New Jersey’s untreated groundwater shows high potential for being corrosive, increasing the risk that water coming out of the taps of homeowners with private wells may be tainted with lead, according to a new study.
When water is corrosive, it can leach lead from pipes, fixtures, or lead solder used in plumbing fixtures, possibly contaminating supplies even though no problems exist in the well.
Theof more than 20,000 wells by the U.S. Geological Survey found that the Northeast, Southeast, and Northwest with the largest percentage of wells with potentially corrosive groundwater.
Lead, a serious public health hazard, can cause lifelong physical and mental problems, especially in children. While most people are commonly exposed to the contaminant via peeling lead-based paint, unsafe levels of lead have been found in numerous drinking water supplies, including, presumably from the same source — lead plumbing fixtures.
Approximately 400,000 homeowners depend on private wells for their drinking water, said Larry Hajna, a spokesman for the state Department of Environmental Protection. The state is aware of the study, which he said will help build on the existing knowledge of lead in water supplies.
In New Jersey, the areas where the likelihood of potentially corrosive well water was highest were in the eastern and southern coastal plains, according to Robert Reiser, section chief in the New Jersey Water Science Center for the U.S. Geological Survey. Three-quarters of the wells sampled in the state were found to have high potential for corrosive water based on one of two indicators the survey used, Reiser said.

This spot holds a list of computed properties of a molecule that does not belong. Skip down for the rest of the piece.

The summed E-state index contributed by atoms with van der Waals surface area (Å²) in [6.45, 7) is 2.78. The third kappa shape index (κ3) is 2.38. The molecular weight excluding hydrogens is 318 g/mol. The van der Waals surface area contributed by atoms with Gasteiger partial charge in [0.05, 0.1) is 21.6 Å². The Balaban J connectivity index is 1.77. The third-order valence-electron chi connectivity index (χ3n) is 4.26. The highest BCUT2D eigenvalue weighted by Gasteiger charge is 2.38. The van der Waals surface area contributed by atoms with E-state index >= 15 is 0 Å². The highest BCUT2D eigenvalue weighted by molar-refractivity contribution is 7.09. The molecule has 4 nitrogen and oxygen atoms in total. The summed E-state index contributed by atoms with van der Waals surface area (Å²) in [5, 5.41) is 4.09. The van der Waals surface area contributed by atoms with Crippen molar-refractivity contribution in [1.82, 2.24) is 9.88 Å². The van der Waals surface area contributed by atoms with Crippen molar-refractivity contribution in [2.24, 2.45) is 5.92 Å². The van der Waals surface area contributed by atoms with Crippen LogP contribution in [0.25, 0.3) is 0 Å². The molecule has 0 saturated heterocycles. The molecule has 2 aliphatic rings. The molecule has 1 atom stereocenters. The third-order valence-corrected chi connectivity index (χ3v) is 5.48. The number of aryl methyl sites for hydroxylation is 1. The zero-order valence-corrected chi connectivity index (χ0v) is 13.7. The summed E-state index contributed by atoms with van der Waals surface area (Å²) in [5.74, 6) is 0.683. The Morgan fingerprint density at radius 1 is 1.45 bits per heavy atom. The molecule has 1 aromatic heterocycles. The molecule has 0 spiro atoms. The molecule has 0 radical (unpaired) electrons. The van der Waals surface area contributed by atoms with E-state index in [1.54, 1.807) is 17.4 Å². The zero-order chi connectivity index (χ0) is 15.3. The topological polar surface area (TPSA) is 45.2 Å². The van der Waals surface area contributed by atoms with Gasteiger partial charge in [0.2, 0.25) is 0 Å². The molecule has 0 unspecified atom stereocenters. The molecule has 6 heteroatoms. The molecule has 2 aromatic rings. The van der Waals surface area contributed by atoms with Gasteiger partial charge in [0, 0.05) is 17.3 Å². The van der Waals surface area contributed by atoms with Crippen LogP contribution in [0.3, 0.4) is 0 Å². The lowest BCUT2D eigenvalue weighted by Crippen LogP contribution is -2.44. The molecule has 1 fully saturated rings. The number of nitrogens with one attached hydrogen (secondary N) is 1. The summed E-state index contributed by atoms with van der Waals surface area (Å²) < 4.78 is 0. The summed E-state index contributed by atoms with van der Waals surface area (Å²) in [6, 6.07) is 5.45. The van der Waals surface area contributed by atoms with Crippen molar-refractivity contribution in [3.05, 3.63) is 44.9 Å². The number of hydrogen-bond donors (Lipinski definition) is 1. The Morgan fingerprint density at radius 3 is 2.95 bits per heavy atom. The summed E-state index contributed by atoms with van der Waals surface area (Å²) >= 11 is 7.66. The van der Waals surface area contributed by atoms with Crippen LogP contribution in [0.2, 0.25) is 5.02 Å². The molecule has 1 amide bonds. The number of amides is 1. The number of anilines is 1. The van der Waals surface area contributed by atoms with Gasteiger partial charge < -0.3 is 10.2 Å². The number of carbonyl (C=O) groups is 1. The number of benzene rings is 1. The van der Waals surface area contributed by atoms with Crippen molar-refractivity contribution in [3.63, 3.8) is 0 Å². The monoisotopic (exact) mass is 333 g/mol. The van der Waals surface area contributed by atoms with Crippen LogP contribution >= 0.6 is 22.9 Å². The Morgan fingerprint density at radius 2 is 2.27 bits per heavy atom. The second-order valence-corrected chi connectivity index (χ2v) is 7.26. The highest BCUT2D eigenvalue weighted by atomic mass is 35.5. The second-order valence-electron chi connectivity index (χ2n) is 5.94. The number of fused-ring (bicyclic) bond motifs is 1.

New Jersey does require testing for a range of contaminants, including lead, when a home relying on private wells for drinking water is sold or leased. Public water systems routinely test for the contaminant.
But New Jersey’s testing program does not require periodic testing of private wells, and the analysis is of the well water, not what is coming out of the tap, noted Daniel Van Abs, an associate professor at Rutgers University. (Van Abs is a regular contributor to NJ Spotlight.)
The U.S. Geological Survey study did not sample water from the faucets or wells for lead, but some states have. Between 2012 and 2014, Virginia found 19 percent of private wells sampled exceeded the recommended action level for lead by the U.S. Environmental Protection Agency.
“We also observed that ‘lead-free’ plumbing components released lead when exposed to more corrosive groundwater supplies,’’ said Dr. Kelsey Pieper, a post-doctoral fellow at Virginia Tech University.
In Pennsylvania, lead levels exceeded the EPA action threshold in 12 percent of 251 drinking water systems monitored there by Penn State University Extension. In that state, corrosive water was usually associated with certain types of bedrock geology, but could be found across the entire state, according to Bryan Swistock, a water resources specialist with the extension.
The corrosive nature of some untreated groundwater is one of several factors that may affect the quality of household drinking water at the tap, according to Don Cline, USGS associate director for water. “[I]t is an essential factor that should be carefully considered in testing for water quality in both public and private water supplies,’’ he said.
About 44 million Americans get their drinking water from private wells, yet surveys indicate many homeowners are unaware of basic testing that should be done to help ensure safe drinking water in the home, according to officials.
Signs of corrosive water causing leaching of metals may include bluish-green stains in sinks, metallic taste to water, and small leaks in plumbing fixtures.
Many public water systems add anti-corrosive agents to their supplies to prevent leaching of lead. There also are steps homeowners can take to remove lead from private well water.
Point-of-use devices can remove lead at the tap, and point-of entry devices can reduce corrosiveness where water enters a home, according to a fact sheet prepared by the state Department of Health.